Whole proteome analysis of xero-halophyte Atriplex under salinity

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Research Articles | Published:

Print ISSN : 0970-4078.
Online ISSN : 2229-4473.
Pub Email: contact@vegetosindia.org
Doi: 10.1007/s42535-022-00461-9
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Keywords: Atriplex , Comparative proteomics, Salt stress, Signaling, Xero-halophyte


Salt stress is among the prime abiotic stresses that adversely affects crop yield worldwide. Halophytes are able to tolerate high salt concentrations, but a little information is available about their salt-adaptation mechanism. In the present study, we have investigated the molecular mechanism of salinity tolerance in Atriplex griffithii, an important xero-halophytic plant. Two-dimensional gel electrophoresis based comparative proteomics method was used to evaluate proteins’ expression in A. griffithii under control (0 mM NaCl) and saline (400 mM NaCl) conditions. Our results revealed that A. griffithii has strong potential to tolerate high concentration of salt, i.e., up to 400 mM. A total of 170 proteins were observed in both control and treatment gels, and 61 protein spots exhibited significant change of minimum twofold expression after imposing salt stress, with 11 novel salt-induced proteins. Maximum protein spots were having molecular weight and isoelectric point in a range of 14–110 kDa and 4–7, respectively. This study has revealed some important aspects of halophytic salt-stress responses at global proteome level. Our physiological data for proline content, lipid peroxidation and anti-oxidant enzymes activity also supported the salt-tolerant nature of this species. The differentially expressed proteins found in our study may be utilized to enhance abiotic stress tolerance in the sensitive agricultural crops through biotechnological techniques.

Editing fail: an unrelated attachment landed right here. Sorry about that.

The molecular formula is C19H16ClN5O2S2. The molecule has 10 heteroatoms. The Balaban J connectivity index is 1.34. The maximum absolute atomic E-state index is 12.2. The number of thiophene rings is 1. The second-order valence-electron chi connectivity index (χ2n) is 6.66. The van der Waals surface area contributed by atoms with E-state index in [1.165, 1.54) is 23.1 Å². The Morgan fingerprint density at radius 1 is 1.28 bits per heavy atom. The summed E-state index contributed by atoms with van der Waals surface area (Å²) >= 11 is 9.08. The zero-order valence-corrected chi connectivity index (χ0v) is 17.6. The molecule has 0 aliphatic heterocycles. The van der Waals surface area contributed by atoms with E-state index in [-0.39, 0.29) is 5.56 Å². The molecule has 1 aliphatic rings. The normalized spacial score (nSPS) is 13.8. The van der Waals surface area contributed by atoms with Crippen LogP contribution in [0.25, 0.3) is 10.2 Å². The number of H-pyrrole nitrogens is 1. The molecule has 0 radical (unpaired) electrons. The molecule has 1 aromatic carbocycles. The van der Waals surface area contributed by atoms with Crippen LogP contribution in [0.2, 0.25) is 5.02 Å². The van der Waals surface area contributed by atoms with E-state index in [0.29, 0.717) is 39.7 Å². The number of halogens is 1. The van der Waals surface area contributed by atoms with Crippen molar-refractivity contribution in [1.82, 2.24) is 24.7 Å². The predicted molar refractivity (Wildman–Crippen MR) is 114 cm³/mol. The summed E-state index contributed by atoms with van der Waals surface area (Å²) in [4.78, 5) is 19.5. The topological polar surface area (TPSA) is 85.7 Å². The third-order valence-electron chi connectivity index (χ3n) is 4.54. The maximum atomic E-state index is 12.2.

, Comparative proteomics, Salt stress, Signaling, Xero-halophyte


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The author gratefully acknowledges University Grants Commission, Government of India for UGC-BSR Start-up research grant (F.30-50/2014/BSR) to provide financial support for the research. The author is thankful to Ms. Chaya Chouhan for growing plants for the present study. The author also acknowledges the Department of Science and Technology, Government of India for the DST-SERB Young Scientist grant (SB/YS/LS-39/2014), UGC-CAS program, and DST-FIST program in Department of Botany, J.N.V. University, Jodhpur (India) for providing basic infrastructural facilities.

Author Information

Jha Shweta
Plant Functional Genomics Lab, Biotechnology Unit, Department of Botany (UGC-Centre of Advance Study), Jai Narain Vyas University, Jodhpur, India